Starting from the next chapter, these ten watercourses constitute the spatial coordinates the narrator, his wife and baby travel along in the summer of 1961 – and thus, in a sense, witness the autopsy of pastoral America. What is more, they travel along the rivers and lakes in the order they are mentioned, with one possible exception (the Big Lost River – apparently symbolically named – is only mentioned in passing and apparently not visited by the narrator and his family; see TFA, 72).3 A minor instance of what may be termed spatial metafictional determinism lists the names of the places the narrator’s family passes on their way from Little Redfish Lake to Lake Josephus, and, notably, the Big Lost River is not included.
We left Little Redfish for Lake Josephus, travelling along the good names-from Stanley to Capehorn to Seafoam to the Rapid River, up Float Creek, past the Greyhound Mine and then to Lake Josephus […]. (TFA, 78)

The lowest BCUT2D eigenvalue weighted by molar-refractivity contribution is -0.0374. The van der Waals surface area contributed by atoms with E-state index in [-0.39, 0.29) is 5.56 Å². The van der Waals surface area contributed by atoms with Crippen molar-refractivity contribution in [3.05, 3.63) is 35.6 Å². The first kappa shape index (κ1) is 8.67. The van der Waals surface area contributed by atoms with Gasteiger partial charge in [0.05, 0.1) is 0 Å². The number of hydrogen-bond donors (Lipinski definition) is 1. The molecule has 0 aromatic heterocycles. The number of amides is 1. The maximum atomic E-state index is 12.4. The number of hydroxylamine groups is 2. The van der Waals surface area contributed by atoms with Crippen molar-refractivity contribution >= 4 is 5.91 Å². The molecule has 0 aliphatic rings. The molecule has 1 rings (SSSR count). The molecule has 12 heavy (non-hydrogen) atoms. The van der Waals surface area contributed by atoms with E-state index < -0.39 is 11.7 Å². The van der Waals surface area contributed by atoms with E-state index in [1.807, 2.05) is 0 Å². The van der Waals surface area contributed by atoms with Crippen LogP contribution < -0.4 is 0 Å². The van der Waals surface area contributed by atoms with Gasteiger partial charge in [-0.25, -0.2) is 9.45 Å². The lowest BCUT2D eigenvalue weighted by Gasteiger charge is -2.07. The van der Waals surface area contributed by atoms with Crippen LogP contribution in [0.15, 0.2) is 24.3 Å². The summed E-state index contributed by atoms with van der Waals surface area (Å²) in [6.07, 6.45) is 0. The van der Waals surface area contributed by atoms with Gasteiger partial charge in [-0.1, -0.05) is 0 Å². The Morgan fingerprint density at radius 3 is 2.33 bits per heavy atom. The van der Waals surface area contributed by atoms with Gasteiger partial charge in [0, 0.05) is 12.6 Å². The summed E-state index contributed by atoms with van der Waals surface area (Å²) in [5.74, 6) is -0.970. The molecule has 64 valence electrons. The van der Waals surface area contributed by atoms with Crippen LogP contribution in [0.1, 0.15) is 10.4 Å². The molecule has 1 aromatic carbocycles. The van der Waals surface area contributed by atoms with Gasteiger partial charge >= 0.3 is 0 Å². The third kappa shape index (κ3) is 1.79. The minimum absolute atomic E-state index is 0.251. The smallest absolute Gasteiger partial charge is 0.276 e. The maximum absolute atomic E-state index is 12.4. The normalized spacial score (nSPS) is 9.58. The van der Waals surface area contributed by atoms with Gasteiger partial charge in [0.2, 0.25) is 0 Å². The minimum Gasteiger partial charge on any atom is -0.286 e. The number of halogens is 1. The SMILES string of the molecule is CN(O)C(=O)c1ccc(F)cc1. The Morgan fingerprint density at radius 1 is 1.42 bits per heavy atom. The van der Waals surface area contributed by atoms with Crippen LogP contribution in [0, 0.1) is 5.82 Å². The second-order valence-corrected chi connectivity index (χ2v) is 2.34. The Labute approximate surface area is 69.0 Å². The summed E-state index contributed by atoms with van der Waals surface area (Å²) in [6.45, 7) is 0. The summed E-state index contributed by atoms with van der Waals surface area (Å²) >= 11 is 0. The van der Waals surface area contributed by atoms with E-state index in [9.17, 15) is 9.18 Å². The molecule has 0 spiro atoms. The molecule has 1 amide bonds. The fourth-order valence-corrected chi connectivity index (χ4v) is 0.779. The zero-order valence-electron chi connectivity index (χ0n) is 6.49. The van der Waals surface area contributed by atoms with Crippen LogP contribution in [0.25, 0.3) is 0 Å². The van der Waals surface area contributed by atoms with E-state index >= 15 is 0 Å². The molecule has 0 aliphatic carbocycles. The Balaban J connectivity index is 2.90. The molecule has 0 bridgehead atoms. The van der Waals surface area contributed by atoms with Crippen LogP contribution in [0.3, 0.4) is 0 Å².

The point I would like to make is that Brautigan is not just delighting in metafictional play here (or elsewhere), since this would make him as thoroughly a-referential as Chénetier repeatedly claims he is (see Chénetier 1983: 31, 39, 42-44, 50-51). On the contrary, Brautigan calls attention to reference by arranging the central plot as a trip beginning and ending in San Francisco along specific (mostly) existing rivers and lakes (TFA, 33-92).4 In fact, I would even claim that Brautigan can be considered a latter-day Proustian in that he, among other things, situates his autobiographical fiction along ‘the good names’ of specific locations. Marcel Proust, of course, memorably ends Swann’s Way, the first novel of Remembrance of Things Past, with a chapter entitled ‘Place-Names: The Name’. Here the narrator not only enumerates particular locations along the railway from Paris and other locations in Europe, but also praises their names. For him, the very syllables of the place names
had gradually accumulated all the longing inspired in me by the places for which they stood. [—] [The place-names] magnified the idea that I formed of certain points on the earth’s surface, making them more special, and in consequence more real. (Proust 1928/1970: 296)